AMERICAN EXPERIENCE: Surviving The Dust Bowl
Airs Monday, November 16, 2009 at 9:30 p.m. on KPBS TV
Friday, November 13, 2009
Credit: Carson County Square House Museum
In 1931 the rains stopped and the “black blizzards” began. Powerful dust storms carrying millions of tons of stinging, blinding black dirt swept across the Southern Plains—the panhandles of Texas and Oklahoma, western Kansas, and the eastern portions of Colorado and New Mexico. Topsoil that had taken a thousand years per inch to build suddenly blew away in only minutes. One journalist traveling through the devastated region dubbed it the “Dust Bowl.”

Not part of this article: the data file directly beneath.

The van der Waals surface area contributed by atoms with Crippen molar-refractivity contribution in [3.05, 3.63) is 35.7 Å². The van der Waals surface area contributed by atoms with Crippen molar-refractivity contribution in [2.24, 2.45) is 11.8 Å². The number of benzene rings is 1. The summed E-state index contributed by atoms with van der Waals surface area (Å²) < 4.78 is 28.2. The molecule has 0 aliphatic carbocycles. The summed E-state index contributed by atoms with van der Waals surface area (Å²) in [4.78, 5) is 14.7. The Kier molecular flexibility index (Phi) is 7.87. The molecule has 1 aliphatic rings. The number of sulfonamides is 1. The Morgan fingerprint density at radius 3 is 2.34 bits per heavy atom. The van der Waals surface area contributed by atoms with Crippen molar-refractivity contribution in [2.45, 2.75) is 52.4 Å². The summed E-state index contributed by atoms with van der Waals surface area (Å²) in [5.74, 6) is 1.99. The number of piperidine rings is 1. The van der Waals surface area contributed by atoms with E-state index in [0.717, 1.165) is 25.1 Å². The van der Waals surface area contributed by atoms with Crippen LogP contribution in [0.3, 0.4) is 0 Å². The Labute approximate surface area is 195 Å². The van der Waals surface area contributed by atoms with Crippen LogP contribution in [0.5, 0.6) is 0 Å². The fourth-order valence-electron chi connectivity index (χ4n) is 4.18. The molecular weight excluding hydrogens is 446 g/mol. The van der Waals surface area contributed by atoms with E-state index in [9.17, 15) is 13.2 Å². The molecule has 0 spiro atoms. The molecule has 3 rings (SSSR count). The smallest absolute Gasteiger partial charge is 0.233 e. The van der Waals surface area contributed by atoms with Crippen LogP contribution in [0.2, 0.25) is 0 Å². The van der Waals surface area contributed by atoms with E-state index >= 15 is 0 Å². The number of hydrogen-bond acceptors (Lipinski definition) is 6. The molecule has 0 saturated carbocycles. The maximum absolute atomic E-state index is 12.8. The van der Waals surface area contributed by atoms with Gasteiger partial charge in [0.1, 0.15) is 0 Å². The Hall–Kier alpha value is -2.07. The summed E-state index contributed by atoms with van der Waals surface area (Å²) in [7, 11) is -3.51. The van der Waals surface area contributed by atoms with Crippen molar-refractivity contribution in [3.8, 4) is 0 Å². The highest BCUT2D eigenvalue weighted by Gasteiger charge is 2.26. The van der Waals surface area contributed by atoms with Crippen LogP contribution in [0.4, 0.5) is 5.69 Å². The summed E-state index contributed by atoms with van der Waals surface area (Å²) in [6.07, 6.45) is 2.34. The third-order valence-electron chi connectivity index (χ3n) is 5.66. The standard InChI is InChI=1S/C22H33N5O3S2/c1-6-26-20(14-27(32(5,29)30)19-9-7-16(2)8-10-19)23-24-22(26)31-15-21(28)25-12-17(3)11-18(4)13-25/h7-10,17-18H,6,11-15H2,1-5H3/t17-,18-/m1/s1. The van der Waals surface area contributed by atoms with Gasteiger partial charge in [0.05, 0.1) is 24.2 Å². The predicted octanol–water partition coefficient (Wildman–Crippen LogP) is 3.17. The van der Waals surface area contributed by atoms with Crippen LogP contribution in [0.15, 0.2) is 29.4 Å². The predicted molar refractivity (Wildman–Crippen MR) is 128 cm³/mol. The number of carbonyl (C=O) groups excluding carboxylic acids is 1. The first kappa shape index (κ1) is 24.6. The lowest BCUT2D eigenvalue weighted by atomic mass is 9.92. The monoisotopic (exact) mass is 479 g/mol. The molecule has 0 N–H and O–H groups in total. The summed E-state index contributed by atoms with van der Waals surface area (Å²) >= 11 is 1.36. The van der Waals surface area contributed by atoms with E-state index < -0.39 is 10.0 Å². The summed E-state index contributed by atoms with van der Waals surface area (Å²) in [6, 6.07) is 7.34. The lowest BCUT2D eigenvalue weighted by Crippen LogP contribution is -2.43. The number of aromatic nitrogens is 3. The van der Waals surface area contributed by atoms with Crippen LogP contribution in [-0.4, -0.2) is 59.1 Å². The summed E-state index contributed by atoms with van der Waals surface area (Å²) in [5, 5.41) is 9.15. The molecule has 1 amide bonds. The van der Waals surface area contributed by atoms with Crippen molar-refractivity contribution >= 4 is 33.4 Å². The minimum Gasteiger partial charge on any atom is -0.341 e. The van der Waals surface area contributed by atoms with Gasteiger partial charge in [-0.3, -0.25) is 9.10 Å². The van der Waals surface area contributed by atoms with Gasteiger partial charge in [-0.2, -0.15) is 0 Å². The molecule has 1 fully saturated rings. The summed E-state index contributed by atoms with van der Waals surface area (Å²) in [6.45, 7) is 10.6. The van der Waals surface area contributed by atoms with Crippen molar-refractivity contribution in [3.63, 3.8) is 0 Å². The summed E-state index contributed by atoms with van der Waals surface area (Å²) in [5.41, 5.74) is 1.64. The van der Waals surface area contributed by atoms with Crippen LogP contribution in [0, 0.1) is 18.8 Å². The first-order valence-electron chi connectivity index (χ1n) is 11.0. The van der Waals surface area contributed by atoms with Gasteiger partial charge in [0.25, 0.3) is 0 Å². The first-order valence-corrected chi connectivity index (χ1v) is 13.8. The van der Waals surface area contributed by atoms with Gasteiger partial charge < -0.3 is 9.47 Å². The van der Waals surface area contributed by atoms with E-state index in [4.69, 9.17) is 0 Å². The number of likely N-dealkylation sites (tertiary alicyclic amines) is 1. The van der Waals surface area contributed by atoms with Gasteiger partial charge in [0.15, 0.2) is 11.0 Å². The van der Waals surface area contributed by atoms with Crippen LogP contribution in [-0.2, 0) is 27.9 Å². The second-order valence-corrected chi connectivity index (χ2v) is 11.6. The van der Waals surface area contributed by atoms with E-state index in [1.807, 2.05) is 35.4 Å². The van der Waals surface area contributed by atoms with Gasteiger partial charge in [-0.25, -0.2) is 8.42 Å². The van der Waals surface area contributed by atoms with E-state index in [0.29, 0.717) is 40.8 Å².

"Surviving the Dust Bowl" is the remarkable story of the determined people who clung to their homes and way of life, enduring drought, dust, disease—even death—for nearly a decade. Less well-known than those who sought refuge in California, typified by the Joad family in John Steinbeck’s “The Grapes of Wrath,” the Dust Bowlers who stayed overcame an almost unbelievable series of calamities and disasters.
“Only one-quarter of the Dust Bowlers fled to California—most stayed, persevering through ten grueling years,” says producer Chana Gazit. “I was intrigued by their stories—their stamina and resilience to battle through frighteningly powerful, devastating wind and dust storms.”
Surviving the Dust Bowl
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